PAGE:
Colton High School's graduation rate is up from the previous year as well, from 79.3 to a whopping 85.5 percent, almost 9 points higher than the state average.

"We are very excited about our graduation rates as they are up since last year," Superintendent Koreen Barreras-Brown said. "We also know we have lots of work because we want 100 percent of our students to graduate. This is actually a school goal for the high school."

Colton High School Principal Tori Hazelton echoed that sentiment.

" the end of the day we want to see all of our students walk that stage and receive that diploma." -Principal Tori Hazelton

"We are very excited to see that our graduation rate went up last year," Hazelton said. "There was a lot of hard work on the part of district teachers and staff, parents and families, and our students to achieve that goal. Of course, we are hoping to increase that number again this year because at the end of the day we want to see all of our students walk that stage and receive that diploma."

PIONEER FILE PHOTO - At Colton's 2017 graduation, Principal Tori Hazelton awards Aaron Wimsatt his honors diploma.

Colton is also slightly exceeding the state average when it comes to economically disadvantaged students. Statewide, 70.1 percent of economically disadvantaged students graduated on time, and in Colton 72 percent did.

But just as the state of Oregon as a whole continues to graduate students with disabilities at a low rate, 58.8 percent, Colton also could stand to improve the graduation prospects for students with disabilities. Down more than five points from last year and below the state average, 57.1 percent of students with disabilities graduated from Colton on time. According to the data, that figure represents just seven Colton students with disabilities. Two graduated on time with regular diplomas, two graduated on time with modified diplomas and three did not graduate within four years.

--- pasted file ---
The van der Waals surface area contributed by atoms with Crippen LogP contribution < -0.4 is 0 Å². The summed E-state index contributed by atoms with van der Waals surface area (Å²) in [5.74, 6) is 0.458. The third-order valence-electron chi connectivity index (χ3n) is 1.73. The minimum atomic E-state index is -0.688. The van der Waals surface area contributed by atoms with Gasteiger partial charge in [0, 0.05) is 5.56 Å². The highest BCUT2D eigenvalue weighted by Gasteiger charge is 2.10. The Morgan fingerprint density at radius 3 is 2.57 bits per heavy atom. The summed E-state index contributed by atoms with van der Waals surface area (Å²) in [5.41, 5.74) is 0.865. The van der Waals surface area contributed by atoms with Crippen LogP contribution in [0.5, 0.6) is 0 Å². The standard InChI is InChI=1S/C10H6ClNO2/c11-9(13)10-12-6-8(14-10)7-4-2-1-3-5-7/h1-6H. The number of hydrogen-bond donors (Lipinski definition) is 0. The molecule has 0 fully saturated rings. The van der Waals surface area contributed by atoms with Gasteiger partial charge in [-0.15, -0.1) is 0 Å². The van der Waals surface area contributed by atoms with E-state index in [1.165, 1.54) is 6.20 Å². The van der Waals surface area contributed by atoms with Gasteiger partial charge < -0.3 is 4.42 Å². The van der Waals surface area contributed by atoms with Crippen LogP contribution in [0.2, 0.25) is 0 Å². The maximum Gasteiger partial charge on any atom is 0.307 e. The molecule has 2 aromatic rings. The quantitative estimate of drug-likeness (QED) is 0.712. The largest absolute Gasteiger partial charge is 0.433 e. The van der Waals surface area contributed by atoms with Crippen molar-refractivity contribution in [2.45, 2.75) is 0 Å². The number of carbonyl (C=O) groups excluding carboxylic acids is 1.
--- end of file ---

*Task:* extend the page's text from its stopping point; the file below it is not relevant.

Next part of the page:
Hazelton said they will use Measure 98 dollars to support the traditionally underserved populations, which includes students with disabilities. She added that the plans they are implementing are best practice for all students.

"We are working hard to put in place systems of support for all students in order to increase the number that are on-track," Hazelton said. "We are piloting a new schedule this next semester that builds in a study hall for all students every day, which we are very excited about offering and excited to see the outcomes of. Our hope is that this time helps students stay caught up and therefore, remain on-track for graduation."

In addition, Hazelton said that Colton has been focusing on "collecting and analyzing" student data to help ensure the school is meeting student needs and adjusting when necessary. Hazelton also expects the district's efforts toward having trauma-informed classroom practices will help support students.

"Ultimately, graduation is a K-12 effort and, while we are not where we want to be yet, this year we are celebrating that increase because it takes everyone at the table to get our students there and it is hard work," Hazelton said.

Shasta Kearns Moore contributed to this report.

Kristen Wohlers